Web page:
All posts by Leslie Tate

VITAL XPOSURE – DISABILITY LEADS THE WAY, Part 2

In the second part of my interview with the disabled-led theatre company Vital Xposure I talked to the company’s founder, Julie McNamara and its new director Simon Startin about all the exciting shows it has researched and put on, its importance for marginalised people, and the unique qualities of inclusive drama. Continue reading VITAL XPOSURE – DISABILITY LEADS THE WAY, Part 2

VITAL XPOSURE – DISABILITY LEADS THE WAY – Part 1

Vital Xposure describe themselves as, “a disabled-led touring theatre company that promotes hidden voices with extraordinary stories to tell… All our work presents an inclusive experience where access issues do not intrude upon the aesthetic of the productions.”

I was lucky enough to interview the company’s founder, Julie McNamara, who led the company’s creative work for the its first 10 years and its new director actor, playwright and activist, Simon Startin.

Continue reading VITAL XPOSURE – DISABILITY LEADS THE WAY – Part 1

CAITLIN DAVIES – AUTHOR AND CULTURAL ACTIVIST

Caitlin Davies

I interviewed Caitlin Davies, author of several books about powerful women, as well as a teacher, social historian, and ambassador for the Thames Baths project. A former investigative journalist in Botswana (during which she was twice arrested), Caitlin‘s human rights work included coverage of the removal of the Basarwa people from the Central Kgalagadi Game Reserve, and research into violence against women in Botswana’s North West. In 2000 she received an award from the Media Institute for Southern Africa, in ‘recognition of consistent and outstanding journalist work.’

Leslie: You’re a cultural activist in many fields. Where do you think your creativity, adaptability and tendency to work in diverse fields comes from? What are your core skills and how have you nurtured them? Continue reading CAITLIN DAVIES – AUTHOR AND CULTURAL ACTIVIST

A VISIONARY’S SCULPTURES

Clare Ferguson-Walker

Interview with visionary sculptor Clare Ferguson-Walker, who says about her work:  “I find making sculptures incredibly hard work, requiring an enormous amount of patience, but they haunt me in visions almost constantly and the only thing I can do to relieve the pressure of that is to make them.” Clare has a home-based workshop in Wales where she lives with her two children.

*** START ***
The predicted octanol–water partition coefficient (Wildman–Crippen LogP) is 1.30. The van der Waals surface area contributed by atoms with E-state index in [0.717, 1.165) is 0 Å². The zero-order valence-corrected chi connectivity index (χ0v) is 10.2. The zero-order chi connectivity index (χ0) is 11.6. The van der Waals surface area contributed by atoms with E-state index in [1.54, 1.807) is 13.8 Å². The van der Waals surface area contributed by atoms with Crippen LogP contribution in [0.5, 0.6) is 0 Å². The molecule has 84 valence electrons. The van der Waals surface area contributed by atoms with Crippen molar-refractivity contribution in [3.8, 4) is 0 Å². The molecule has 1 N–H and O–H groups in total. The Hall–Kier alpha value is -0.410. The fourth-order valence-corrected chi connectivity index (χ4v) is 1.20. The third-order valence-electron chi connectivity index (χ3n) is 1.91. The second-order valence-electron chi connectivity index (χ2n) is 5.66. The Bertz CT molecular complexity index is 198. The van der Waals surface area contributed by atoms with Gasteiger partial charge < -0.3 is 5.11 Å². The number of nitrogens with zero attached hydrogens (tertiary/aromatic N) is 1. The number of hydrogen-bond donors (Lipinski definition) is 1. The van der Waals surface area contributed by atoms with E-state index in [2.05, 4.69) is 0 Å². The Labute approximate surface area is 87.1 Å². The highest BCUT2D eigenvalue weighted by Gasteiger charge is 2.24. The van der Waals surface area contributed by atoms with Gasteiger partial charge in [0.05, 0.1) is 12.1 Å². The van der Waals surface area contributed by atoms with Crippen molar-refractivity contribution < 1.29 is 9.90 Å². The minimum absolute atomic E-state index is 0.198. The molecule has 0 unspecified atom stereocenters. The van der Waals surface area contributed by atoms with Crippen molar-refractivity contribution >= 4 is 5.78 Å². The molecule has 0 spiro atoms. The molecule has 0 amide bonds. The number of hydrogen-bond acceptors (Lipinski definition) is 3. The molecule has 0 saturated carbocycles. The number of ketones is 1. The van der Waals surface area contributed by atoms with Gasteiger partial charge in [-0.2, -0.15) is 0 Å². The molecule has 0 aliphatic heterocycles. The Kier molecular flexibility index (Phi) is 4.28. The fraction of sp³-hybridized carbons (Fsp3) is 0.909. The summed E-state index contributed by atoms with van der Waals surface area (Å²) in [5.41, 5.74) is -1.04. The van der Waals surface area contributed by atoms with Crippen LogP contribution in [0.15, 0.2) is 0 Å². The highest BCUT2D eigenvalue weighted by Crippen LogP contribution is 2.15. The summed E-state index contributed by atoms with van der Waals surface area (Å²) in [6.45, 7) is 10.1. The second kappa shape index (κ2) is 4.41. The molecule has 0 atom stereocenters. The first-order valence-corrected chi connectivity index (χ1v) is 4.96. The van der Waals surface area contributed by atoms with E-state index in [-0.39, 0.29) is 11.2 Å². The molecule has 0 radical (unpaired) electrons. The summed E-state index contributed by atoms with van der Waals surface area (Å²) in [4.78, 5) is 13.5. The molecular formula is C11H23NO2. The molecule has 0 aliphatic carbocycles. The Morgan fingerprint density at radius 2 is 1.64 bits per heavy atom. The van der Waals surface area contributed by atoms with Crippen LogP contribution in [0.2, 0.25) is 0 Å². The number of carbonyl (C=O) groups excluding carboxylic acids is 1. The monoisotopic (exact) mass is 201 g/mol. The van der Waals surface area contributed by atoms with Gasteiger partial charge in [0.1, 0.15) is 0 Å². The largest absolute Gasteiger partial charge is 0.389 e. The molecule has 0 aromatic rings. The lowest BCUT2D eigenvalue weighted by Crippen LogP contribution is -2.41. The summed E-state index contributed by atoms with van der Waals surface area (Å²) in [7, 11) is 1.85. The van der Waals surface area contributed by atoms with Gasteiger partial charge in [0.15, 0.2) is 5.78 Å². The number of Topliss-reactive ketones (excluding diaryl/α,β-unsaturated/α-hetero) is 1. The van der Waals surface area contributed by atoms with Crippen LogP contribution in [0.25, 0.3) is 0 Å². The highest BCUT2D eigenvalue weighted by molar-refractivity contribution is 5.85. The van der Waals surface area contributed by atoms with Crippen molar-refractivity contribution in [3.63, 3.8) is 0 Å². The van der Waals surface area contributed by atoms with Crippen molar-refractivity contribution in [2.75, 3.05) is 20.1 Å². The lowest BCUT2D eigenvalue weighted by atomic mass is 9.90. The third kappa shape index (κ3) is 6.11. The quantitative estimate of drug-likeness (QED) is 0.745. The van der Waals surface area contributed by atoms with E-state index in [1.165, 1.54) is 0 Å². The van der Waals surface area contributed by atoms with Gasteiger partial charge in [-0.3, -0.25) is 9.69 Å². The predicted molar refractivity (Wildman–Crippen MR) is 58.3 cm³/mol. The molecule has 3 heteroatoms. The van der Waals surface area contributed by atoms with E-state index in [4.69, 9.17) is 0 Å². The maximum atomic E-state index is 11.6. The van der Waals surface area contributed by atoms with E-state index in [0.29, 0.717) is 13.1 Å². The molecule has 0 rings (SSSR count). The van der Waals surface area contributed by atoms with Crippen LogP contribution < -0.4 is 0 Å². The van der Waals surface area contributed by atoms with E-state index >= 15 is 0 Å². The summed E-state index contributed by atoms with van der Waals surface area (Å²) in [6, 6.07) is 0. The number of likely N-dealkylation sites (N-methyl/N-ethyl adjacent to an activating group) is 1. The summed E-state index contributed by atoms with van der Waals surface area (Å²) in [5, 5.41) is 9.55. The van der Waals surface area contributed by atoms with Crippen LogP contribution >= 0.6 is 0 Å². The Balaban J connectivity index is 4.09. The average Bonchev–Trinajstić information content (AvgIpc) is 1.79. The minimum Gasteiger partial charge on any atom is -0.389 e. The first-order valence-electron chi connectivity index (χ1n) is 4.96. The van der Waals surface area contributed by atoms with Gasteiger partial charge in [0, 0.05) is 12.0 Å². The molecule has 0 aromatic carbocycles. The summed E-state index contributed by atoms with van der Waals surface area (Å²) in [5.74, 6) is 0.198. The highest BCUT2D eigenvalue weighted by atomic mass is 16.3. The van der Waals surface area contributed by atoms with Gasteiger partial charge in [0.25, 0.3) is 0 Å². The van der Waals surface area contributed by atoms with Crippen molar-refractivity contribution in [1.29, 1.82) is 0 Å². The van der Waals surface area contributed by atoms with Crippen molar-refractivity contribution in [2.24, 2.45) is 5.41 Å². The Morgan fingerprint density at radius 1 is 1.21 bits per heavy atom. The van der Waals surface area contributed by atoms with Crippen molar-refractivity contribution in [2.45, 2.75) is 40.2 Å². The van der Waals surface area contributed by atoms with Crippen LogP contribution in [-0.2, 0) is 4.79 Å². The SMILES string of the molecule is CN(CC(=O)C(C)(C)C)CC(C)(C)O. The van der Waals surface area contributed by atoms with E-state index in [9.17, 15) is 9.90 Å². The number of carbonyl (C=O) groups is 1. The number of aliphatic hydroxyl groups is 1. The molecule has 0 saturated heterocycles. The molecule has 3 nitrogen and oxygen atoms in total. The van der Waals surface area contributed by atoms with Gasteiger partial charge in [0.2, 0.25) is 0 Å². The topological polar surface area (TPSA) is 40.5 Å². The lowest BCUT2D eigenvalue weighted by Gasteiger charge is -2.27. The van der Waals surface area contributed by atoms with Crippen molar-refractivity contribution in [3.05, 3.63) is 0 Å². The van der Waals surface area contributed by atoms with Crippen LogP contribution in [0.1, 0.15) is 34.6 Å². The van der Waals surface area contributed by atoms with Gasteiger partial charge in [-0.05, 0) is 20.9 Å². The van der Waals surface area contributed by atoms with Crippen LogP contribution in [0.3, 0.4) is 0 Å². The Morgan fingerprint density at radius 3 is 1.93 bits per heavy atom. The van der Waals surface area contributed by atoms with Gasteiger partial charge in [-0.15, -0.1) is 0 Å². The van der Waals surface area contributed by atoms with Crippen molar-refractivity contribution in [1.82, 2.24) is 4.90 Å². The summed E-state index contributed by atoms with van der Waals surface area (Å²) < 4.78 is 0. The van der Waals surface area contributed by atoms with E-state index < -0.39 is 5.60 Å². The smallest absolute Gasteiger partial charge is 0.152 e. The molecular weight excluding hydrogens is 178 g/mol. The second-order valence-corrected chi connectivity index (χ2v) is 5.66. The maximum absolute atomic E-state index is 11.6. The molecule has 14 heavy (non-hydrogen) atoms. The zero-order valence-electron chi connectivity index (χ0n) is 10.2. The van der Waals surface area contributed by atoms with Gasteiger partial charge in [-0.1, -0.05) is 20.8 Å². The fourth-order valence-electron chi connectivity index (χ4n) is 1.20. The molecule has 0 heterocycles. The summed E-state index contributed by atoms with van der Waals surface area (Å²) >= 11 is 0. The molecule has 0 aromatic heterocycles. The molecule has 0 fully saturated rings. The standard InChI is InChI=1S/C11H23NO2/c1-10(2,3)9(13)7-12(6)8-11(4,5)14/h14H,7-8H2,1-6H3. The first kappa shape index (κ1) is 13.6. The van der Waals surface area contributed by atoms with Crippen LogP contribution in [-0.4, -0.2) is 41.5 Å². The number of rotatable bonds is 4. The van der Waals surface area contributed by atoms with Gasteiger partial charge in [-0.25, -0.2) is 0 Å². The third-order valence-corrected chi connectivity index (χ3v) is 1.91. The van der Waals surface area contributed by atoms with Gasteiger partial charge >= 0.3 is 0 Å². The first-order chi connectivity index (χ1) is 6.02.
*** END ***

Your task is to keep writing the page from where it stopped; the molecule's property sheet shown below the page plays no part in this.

Leslie: If I came across your sculptures in a gallery, what would they look like and be made of? What would be their general themes and areas of interest? Continue reading A VISIONARY’S SCULPTURES

SARAH BAYS PRINTMAKER

Sarah Bays: A Blanket of Snow – linocut

I interviewed artist Sarah Bays about her drypoint Intaglio prints, monotypes and lino cuts. Sarah says about herself, “I am a printmaker living in Norwich producing prints from a small etching press on a tea trolley in the corner of my dining room… I am often inspired by my morning dog walks, the pattern of light through the trees and the shadows cast by the morning sun.”  Continue reading SARAH BAYS PRINTMAKER

REBELLING FOR LIFE

Rebelling for Life – Sue Hampton

Interview with Sue Hampton about her latest book Rebelling for Life, endorsed by Emma Thompson, who said: If you want to read words from the heart of a true activist, understand the real connection between depression and climate crisis and connect with the natural human instinct to rebel, read this beautiful and moving book.”

Leslie: As a reader, what am I going to carry away with me from your new book, Rebelling for Life?

Sue: I hope my poems and prose place you on the road, at the vigil, in a lock-on tube, a police cell and a courtroom, but I aim to share insights as well as experience. I hope readers will carry away the truth that the climate and ecological crisis is so huge and pressing that we can’t leave it to others to fix. Continue reading REBELLING FOR LIFE

CATRIN OSBORNE: DIRECTING THEATRE/CIRCUS, Part 2

Catrin Osborne‘s Miss Havisham stilt costume

In part two of my interview with theatre/circus director Catrin Osborne, we talked about her stilt walking, her portraits of menopausal women, her creativity, neuro-diversity and winter swimming. In addition, as director of Osborne and What, Catrin has produced some spectacular stage adaptations of groundbreaking books.

Leslie: What are the other notable Osborne and What projects (for instance stilt walking and menopausal women)? How do you begin, grow and develop ideas as an individual and as a company?

Catlin: Walkabout stilt gigs in costume were something I started to do in circus. There are events and festivals and all sorts of street theatre stuff you can do and get paid for as a freelance performer. I love my Miss Havisham stilt costume – made by designer Ilona Karas – because I get to be old and weird! Continue reading CATRIN OSBORNE: DIRECTING THEATRE/CIRCUS, Part 2

CATRIN OSBORNE: DIRECTING THEATRE/CIRCUS, Part 1

Catrin Osborne

I interviewed theatre/circus director Catrin Osborne of Osborne and What about her spectacular stage adaptations of groundbreaking books. Catrin describes herself as a: “Neuro-diverse artist & writer, winter swimmer and dog lover.”

Leslie: Why do you call your theatre/circus company Osborne and What?

Catrin: I wanted to use my surname and I like the idea of “What” like whatever, or what? So it leaves possibilities open for the kind of work the company can make. As my MA was in performance design in the loosest sense of the word, I trained with visual artists, choreographers, writers, set designers, and directors. Continue reading CATRIN OSBORNE: DIRECTING THEATRE/CIRCUS, Part 1